Liberty Counsel Will Sue to Stop NJ Ban on Gay Conversion Therapy

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Mat Staver Liberty CounselIt was inevitable. The theocratic backlash against Chris Christie has begun. Liberty Counsel is suing to put a stop to New Jersey’s new law banning gay conversion therapy for minors. In a press release yesterday, Liberty Counsel accused Governor Chris Christie of harming children:

Trenton, NJ — New Jersey Governor Chris Christie is expected to sign A3371 today, barring licensed therapists from helping children overcome unwanted same-sex attractions, behavior, or identity. This law will prohibit minors and their parents from receiving counseling they desire and will force counselors to violate ethical codes because they will not be able to help clients reach their own counseling goals. Liberty Counsel will file suit seeking to block this law.

“The New Jersey governor is putting himself in every counseling room, dictating what kind of counseling clients can receive,” said Mat Staver, Founder and Chairman of Liberty Counsel. “This bill provides a slippery slope of government infringing upon the First Amendment rights of counselors to provide, and patients to receive, counseling consistent with their religious beliefs.”

“This bill is so broad that parents would be prohibited from seeking help for their son who developed unwanted same-sex attractions after being molested by the likes of Jerry Sandusky. Counselors would only be allowed to affirm these unwanted feelings as good and normal. This is absurd and dangerous. This law would inflict serious damage to children, parents, and counselors,” said Staver.

A3371 prohibits only one viewpoint regarding change counseling and, therefore, constitutes viewpoint discrimination. No viewpoint-based restriction on private speech has ever been upheld. The Supreme Court ruled that “the First Amendment forbids the government to regulate speech in ways that favor some viewpoints or ideas at the expense of others.”

Gov. Christie has reportedly said that he is siding with the “experts,” referring to the American Psychological Association’s 2009 Task Force Report cited by the legislature in support of the law. But that Task Force Report specifically states that there is evidence of benefit of such counseling, and any such reports to the contrary were only anecdotal. The Report also states that there is no research – none – regarding the effects of change therapy involving minors. “How can you ban counseling to minors where there is no evidence of harm to minors. Indeed, there is no research on minors at all. This law is politically, not scientifically, motivated,” said Staver.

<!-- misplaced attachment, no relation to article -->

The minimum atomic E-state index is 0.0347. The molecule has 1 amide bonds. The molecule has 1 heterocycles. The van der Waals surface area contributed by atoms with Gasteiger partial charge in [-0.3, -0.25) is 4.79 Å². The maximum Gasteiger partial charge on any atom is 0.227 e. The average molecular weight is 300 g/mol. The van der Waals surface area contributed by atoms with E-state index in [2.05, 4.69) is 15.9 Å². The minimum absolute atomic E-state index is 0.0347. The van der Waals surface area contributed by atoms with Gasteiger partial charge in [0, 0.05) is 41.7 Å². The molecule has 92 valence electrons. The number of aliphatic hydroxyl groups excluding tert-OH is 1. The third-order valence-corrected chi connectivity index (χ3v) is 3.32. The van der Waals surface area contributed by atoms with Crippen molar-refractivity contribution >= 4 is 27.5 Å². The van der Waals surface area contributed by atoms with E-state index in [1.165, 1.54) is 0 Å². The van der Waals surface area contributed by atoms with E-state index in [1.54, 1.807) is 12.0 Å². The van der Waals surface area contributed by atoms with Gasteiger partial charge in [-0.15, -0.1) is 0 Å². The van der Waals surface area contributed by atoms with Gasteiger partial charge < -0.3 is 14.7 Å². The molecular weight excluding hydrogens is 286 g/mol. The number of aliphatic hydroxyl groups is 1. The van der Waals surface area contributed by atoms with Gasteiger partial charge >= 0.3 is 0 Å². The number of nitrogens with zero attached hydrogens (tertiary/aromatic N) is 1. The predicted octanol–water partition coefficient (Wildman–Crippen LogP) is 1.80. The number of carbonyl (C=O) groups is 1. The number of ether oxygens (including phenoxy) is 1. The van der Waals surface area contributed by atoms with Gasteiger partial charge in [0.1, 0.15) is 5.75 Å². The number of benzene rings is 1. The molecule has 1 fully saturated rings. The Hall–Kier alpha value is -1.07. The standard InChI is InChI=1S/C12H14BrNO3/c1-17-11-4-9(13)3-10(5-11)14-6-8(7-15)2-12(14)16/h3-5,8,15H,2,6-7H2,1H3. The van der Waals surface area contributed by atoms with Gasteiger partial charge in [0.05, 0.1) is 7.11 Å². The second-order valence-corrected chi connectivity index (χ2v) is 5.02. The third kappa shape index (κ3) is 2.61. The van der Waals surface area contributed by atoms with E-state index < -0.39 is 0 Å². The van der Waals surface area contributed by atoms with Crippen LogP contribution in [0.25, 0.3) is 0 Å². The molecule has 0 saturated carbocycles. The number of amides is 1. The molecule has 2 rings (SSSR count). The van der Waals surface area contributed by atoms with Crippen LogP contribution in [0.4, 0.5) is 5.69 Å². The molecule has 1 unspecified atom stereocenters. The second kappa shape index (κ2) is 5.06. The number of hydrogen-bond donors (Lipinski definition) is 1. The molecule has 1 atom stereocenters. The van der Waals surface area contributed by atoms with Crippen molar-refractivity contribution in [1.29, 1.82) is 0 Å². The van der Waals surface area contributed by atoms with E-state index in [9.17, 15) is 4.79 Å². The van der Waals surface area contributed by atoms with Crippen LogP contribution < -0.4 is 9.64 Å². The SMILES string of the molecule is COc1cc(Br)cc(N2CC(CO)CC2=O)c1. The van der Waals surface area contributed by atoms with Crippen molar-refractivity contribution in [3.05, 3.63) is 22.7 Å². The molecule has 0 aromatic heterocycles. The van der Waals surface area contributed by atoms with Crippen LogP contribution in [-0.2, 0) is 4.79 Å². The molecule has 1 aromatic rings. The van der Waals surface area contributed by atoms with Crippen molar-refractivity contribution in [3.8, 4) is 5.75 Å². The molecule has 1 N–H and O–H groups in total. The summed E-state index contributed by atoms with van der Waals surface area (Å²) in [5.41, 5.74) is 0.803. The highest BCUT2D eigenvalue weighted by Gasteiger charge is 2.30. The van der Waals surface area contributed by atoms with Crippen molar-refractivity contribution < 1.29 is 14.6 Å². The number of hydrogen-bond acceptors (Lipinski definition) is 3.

New Jersey counselors, parents of minors receiving change therapy counseling, and national counseling organizations have contacted Liberty Counsel. Liberty Counsel will immediately file suit. Liberty Counsel is currently litigating a case challenging California Senate Bill 1172, which is virtually identical to A3371, and has obtained an injunction against that law from the Ninth Circuit Court of Appeals.

Liberty Counsel is an international nonprofit, litigation, education, and policy organization dedicated to advancing religious freedom, the sanctity of life, and the family since 1989, by providing pro bono assistance and representation on these and related topics.

Liberty Counsel’s claims about the APA and the imagined effectiveness of gay conversion therapy are demonstrably false. The APA says no such thing. In fact, a 2009 report by the APA titled Appropriate Therapeutic Responses to Sexual Orientation, says gay conversion therapy is not one of those appropriate responses: it does not work.

The “benefits” Liberty Counsel obliquely references? Says the 2009 report (p. 52):

The benefits include social and spiritual support, a lessening of isolation, an understanding of values and faith and sexual orientation identity reconstruction.

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Nowhere does the APA says, as LC implies, that the benefits include gay conversion therapy actually working.

The claim made by Liberty Counsel that the APA did not reference the risk to minors is a lie:

“Our concern,” stated Douglas Haldeman, Ph.D., President of APA’s Society for the Psychological Study Of Lesbian, Gay and Bisexual Issues, “is that a person, especially a young person, who enters into therapy to deal with issues of sexual orientation should be able to have the expectation that such therapy would take place in a professionally neutral environment absent of any societal bias. Additionally, therapists should be providing clients with accurate information about same-sex sexual orientation. This resolution reasserts the profession’s commitment to those two principles.”

Clearly, gay conversion therapy does not take place in a neutral environment, nor does it provide clients with accurate information about sex-sex sexual orientation.

In fact, if you look at the APA’s 1997 resolution, you see the concern for children features quite prominently: